Living up to its reputation as the most innovative newspaper on the web, the Guardian yesterday launched an ambitious group blogging experiment – comment is free – that brings together a broad range of public intellectual types in a daily deluge of commentary and debate. Better designed than its acknowledged model, The Huffington Post, “comment is free” consists of three columns: new posts on the left, editors’ picks in the center, and links to the Guardian’s formal opinion pages on the right.
There are a few other tidbits: a political cartoon at the bottom of the page and a photo blog. Also this small nod toward the paper’s heritage, tucked beneath the cartoon, reminding us that comment may be free…
That’s CP Scott, The Guardian’s founder and editor for its first 57 years (it should read 1821) editor of The Guardian for 57 years beginning in 1872. This ties again to Jay Rosen’s post on newspapers as “seeders of clouds.”
Judging from Monday’s horrific debut of the humongously pre-hyped celebrity blog the Huffington Post, the Madonna of the mediapolitic world has undergone one reinvention too many. She has now made an online ass of herself. What her bizarre guru-cult association, 180-degree right-to-left conversion, and failed run in the California gubernatorial-recall race couldn’t accomplish, her blog has now done: She is finally played out publicly. This website venture is the sort of failure that is simply unsurvivable. Her blog is such a bomb that it’s the movie equivalent of Gigli, Ishtar and Heaven’s Gate rolled into one. In magazine terms, it’s the disastrous clone of Tina Brown’s Talk, JFK Jr.’s George or Maer Roshan’s Radar.
Finke was not alone in her prediction of disaster. And at the time, it wasn’t so unreasonable to suspect Arianna Huffington’s experiment with celebrity group blogging might crash and burn spectacularly (The Guardian ran a very funny satire in anticipation). But by now it’s clear that not only are reports of Huffington’s death greatly exaggerated, but that something of value has been created.
The site is getting a load of traffic (a million and a half a month as of September, probably significantly more by now). As expected, it is snarky, eclectic and irreverant. What’s surprising is that Huffington’s rolodex of 250-plus occasional bloggers has managed to fill it with serious, thoughtful discussion. Many of the biggest names have failed to make much use of their soapbox (Norman Mailer has posted twice, Ellen Degeneres only once (about horses), both at the beginning of the run). What has built the site into a popular daily destination is not the promise of star-spun wisdom, but the insight provided by the more dedicated bloggers, many of them lesser-known figures with a great deal of expertise in a given area. What you end up with is a nice mix of opinion, satire, gossip, and serious analysis of current events — a kind of heightened public square.
In yesterday’s Washington Post, against the steady hum of online intrigue about Judy “run-amok” Miller, and the sound of millions of nails being gnawed in anticipation of what hopes to be a major league indictment of Rove and/or Libby, the afore-mentioned Tina Brown observed:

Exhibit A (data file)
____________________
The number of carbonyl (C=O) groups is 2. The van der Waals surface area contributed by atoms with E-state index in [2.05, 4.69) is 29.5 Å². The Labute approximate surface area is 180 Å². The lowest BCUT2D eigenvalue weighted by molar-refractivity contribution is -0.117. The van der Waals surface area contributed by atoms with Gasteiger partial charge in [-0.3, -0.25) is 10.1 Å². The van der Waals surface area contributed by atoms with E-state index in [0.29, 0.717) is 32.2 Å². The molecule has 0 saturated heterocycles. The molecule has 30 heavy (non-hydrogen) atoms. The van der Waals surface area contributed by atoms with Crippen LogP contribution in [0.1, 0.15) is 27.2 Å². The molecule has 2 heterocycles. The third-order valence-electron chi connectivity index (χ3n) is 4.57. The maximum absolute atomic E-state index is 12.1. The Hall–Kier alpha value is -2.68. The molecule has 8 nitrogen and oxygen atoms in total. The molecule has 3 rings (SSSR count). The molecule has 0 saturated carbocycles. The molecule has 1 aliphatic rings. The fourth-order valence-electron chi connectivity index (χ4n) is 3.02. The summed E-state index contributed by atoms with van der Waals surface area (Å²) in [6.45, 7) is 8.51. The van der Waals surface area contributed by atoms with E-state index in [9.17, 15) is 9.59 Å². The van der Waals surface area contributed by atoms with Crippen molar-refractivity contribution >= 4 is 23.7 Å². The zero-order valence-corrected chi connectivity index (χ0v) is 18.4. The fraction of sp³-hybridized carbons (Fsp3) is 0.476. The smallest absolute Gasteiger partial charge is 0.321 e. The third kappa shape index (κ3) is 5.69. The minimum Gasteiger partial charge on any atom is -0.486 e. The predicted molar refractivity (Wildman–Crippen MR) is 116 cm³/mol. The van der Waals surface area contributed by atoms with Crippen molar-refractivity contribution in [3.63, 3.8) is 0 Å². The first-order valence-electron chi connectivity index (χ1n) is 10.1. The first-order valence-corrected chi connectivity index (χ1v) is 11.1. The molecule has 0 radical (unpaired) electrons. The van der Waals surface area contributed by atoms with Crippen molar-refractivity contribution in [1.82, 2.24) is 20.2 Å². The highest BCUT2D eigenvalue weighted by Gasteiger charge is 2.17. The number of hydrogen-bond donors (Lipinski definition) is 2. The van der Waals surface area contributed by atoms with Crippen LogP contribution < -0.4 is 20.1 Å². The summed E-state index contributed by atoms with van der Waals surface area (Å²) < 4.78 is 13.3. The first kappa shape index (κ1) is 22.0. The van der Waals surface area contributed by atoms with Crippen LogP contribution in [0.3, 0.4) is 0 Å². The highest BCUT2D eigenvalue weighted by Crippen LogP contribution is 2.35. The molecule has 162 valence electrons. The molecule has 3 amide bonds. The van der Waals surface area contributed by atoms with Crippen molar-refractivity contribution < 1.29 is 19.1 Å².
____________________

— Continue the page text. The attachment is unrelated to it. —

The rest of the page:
For Arianna Huffington, the Miller story has been to her newly birthed blog, the Huffington Post, a miniature version of what O.J. Simpson was to cable news.
And she’s right. Over this past week, something seems to have crystallized. Amidst all the head-scratching following the Times’ marathon coverage of the Judith Miller imbroglio this Sunday, the bloggers, not the press, have done the better job of cutting through the fog, or at the very least, of keeping our sights on the big picture. The Huffington Post has been particularly on the ball, with Arianna leading the way.
The big picture, of course, is that we are at war. And that The New York Times — the supposed “paper of record” — allowed itself to become part of the propaganda campaign that put us there. It’s the story of an entire news organization that, through one misguided reporter, got too “embedded” with its sources and totally lost its perspective. This is not the self-contained sort of scandal we saw with Jayson Blair. Nor is it really about some high-minded cause: the right to maintain confidentiality of sources. This is about the lies that led to war.
Unfortunately, we probably know less now about what happened with Judith Miller than we did before she delivered her mystifying testimonial on Sunday (aspens! clusters!). But the rigorous work-through the story has received around the blogosphere, and from a handful of columnists in the mainstream press, has defined the larger moral frame, keeping the democratic stakes appropriately high (hopes that the Democrats themselves might do the same will almost surely be disappointed).
In an interview with Wired last month, Huffington described what she sees as the problem with cable and online news coverage (increasingly one in the same):
The problem isn’t that the stories I care about aren’t being covered, it’s that they aren’t being covered in the obsessive way that breaks through the din of our 500-channel universe. Because those 500 channels don’t mean we get 500 times the examination and investigation of worthy news stories. It often means we get the same narrow, conventional-wisdom wrap-ups repeated 500 times. Paradoxically, in these days of instant communication and 24-hour news channels, it’s actually easier to miss information we might otherwise pay attention to. That’s why we need stories to be covered and re-covered and re-re-covered and covered again — until they filter up enough to become part of the cultural bloodstream.
The Judygate re-re-coverage on H. Post and throughout the blogosphere emphasizes the redefinition of the news as a two-way medium. The readers are now a major part of the process. What Huffington has done is to aggregate some of the more interesting readers.